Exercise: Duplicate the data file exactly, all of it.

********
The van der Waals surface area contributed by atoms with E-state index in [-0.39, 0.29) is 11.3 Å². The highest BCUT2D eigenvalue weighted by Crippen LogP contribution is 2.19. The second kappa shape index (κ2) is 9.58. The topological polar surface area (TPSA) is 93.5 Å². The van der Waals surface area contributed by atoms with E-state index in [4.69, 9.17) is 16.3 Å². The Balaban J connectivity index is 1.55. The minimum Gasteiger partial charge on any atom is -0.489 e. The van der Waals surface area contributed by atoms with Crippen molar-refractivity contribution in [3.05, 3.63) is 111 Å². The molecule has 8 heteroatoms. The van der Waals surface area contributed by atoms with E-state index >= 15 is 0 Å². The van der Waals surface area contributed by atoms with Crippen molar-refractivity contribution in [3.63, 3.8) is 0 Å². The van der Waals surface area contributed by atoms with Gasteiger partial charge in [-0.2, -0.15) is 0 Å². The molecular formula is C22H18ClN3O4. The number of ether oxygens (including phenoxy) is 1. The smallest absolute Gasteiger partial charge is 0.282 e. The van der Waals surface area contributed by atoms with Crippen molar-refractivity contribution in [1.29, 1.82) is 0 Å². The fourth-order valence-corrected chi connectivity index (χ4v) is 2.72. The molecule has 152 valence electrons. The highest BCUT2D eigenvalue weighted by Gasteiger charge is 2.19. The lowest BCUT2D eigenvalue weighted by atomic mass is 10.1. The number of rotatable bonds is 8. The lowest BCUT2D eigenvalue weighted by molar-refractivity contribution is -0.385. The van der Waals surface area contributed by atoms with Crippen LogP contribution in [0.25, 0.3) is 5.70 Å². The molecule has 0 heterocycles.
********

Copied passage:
The van der Waals surface area contributed by atoms with E-state index in [-0.39, 0.29) is 11.3 Å². The highest BCUT2D eigenvalue weighted by Crippen LogP contribution is 2.19. The second kappa shape index (κ2) is 9.58. The topological polar surface area (TPSA) is 93.5 Å². The van der Waals surface area contributed by atoms with E-state index in [4.69, 9.17) is 16.3 Å². The Balaban J connectivity index is 1.55. The minimum Gasteiger partial charge on any atom is -0.489 e. The van der Waals surface area contributed by atoms with Crippen molar-refractivity contribution in [3.05, 3.63) is 111 Å². The molecule has 8 heteroatoms. The van der Waals surface area contributed by atoms with E-state index >= 15 is 0 Å². The van der Waals surface area contributed by atoms with Crippen molar-refractivity contribution in [3.63, 3.8) is 0 Å². The van der Waals surface area contributed by atoms with Gasteiger partial charge in [-0.2, -0.15) is 0 Å². The molecular formula is C22H18ClN3O4. The number of ether oxygens (including phenoxy) is 1. The smallest absolute Gasteiger partial charge is 0.282 e. The van der Waals surface area contributed by atoms with Crippen molar-refractivity contribution in [1.29, 1.82) is 0 Å². The fourth-order valence-corrected chi connectivity index (χ4v) is 2.72. The molecule has 152 valence electrons. The highest BCUT2D eigenvalue weighted by Gasteiger charge is 2.19. The lowest BCUT2D eigenvalue weighted by atomic mass is 10.1. The number of rotatable bonds is 8. The lowest BCUT2D eigenvalue weighted by molar-refractivity contribution is -0.385. The van der Waals surface area contributed by atoms with Crippen LogP contribution in [0.25, 0.3) is 5.70 Å². The molecule has 0 heterocycles.